Harish-babu, as head barber, reserved his cutting talents for the more exalted customers, like Avinash’s father, a professor and thus automatically held in high regard. Avinash had to be content with Lakshman-babu who was probably ten years younger but seemed ancient anyway. They were an odd pair. Harish-babu was tall and thin with wire-rimmed spectacles and white hair that matched his spotless white shirt and dhoti. On bright summer days he glowed like a detergent advertisement. Lakshman-babu was plump and dark, with caterpillar eyebrows. On hot afternoons Avinash could see the beads of sweat gather like hungry flies on his big bald domed forehead. Avinash would stare at them fascinated, trying to will the drops to grow bigger and heavier and heavier until unable to stop themselves they would roll down his forehead. Lakshman-babu always smiled unctuously at Avinash and said, ‘Well, if it’s not the little sahib. Already time for another haircut, eh?’
Then he placed two cushions on the chair so that Avinash’s head would come up to the level of his scissors.
‘My, my, you are growing. Soon you’ll be needing only one cushion. Ha ha ha.’
Scowling fiercely, Avinash would clamber on to the footstool and then on to the chair and plant himself on the cushions. The chair was big and wide and Avinash always felt he was being swallowed whole.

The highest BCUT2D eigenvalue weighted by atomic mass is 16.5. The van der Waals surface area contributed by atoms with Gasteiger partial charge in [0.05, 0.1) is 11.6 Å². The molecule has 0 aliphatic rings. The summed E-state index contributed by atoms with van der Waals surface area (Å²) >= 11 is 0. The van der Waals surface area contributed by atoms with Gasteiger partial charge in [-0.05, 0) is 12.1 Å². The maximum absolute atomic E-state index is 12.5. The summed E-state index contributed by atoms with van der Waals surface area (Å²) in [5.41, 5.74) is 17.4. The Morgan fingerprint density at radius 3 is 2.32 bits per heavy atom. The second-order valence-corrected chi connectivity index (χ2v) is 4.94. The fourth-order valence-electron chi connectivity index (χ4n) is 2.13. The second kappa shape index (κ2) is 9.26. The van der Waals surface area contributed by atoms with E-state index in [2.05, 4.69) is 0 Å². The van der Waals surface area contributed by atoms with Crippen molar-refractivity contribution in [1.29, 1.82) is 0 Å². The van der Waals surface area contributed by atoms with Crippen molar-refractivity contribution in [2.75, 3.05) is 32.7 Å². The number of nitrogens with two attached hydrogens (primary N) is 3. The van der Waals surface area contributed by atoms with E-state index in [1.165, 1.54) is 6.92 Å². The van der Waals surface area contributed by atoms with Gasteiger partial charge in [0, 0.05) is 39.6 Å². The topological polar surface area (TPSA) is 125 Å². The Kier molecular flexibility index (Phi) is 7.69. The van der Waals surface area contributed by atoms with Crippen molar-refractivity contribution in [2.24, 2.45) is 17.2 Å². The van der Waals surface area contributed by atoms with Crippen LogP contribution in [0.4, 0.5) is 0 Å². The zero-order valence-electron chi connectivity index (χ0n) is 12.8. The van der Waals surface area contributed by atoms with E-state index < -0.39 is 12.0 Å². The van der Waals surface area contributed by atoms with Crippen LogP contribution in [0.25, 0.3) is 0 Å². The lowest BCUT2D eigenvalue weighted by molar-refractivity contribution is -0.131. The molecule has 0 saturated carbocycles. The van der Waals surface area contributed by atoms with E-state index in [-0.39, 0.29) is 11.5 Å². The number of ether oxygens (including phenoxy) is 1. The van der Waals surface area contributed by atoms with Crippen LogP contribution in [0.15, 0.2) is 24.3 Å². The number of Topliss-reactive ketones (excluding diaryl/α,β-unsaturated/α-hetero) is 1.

‘Very good, very good,’ Lakshman-babu chortled as he wrapped a starched white sheet around him and knotted it tightly behind Avinash’s neck. He made a few practice swipes with his scissors. Then his big shiny moon-head loomed over his ear.
‘Hold still now, my little gentleman,’ he said, the fingers of his left hand brutally digging into Avinash’s neck and jamming his head in place. ‘We don’t want to cut off a bit of our ears now, do we?’
Avinash bet he did. Avinash bet he kept the ears of young boys in jars. He had once seen a whole baby with three legs in a big jar at the museum. Avinash imagined his ear floating in a jar like that.
By the end of the haircut Avinash had hair all over him and inside his shirt and it tickled and scratched. But the torture was not over yet. One final ritual was left. Lakshman-babu opened his shiny blue powder case, dabbed the pale pink worn-out powder puff vigorously in the cheap talcum powder and then daubed it liberally on Avinash’s neck raising puffy white clouds. Finally satisfied with Avinash’s parted, powdered and tamed look, he pushed the stool forward so Avinash could clamber down to freedom.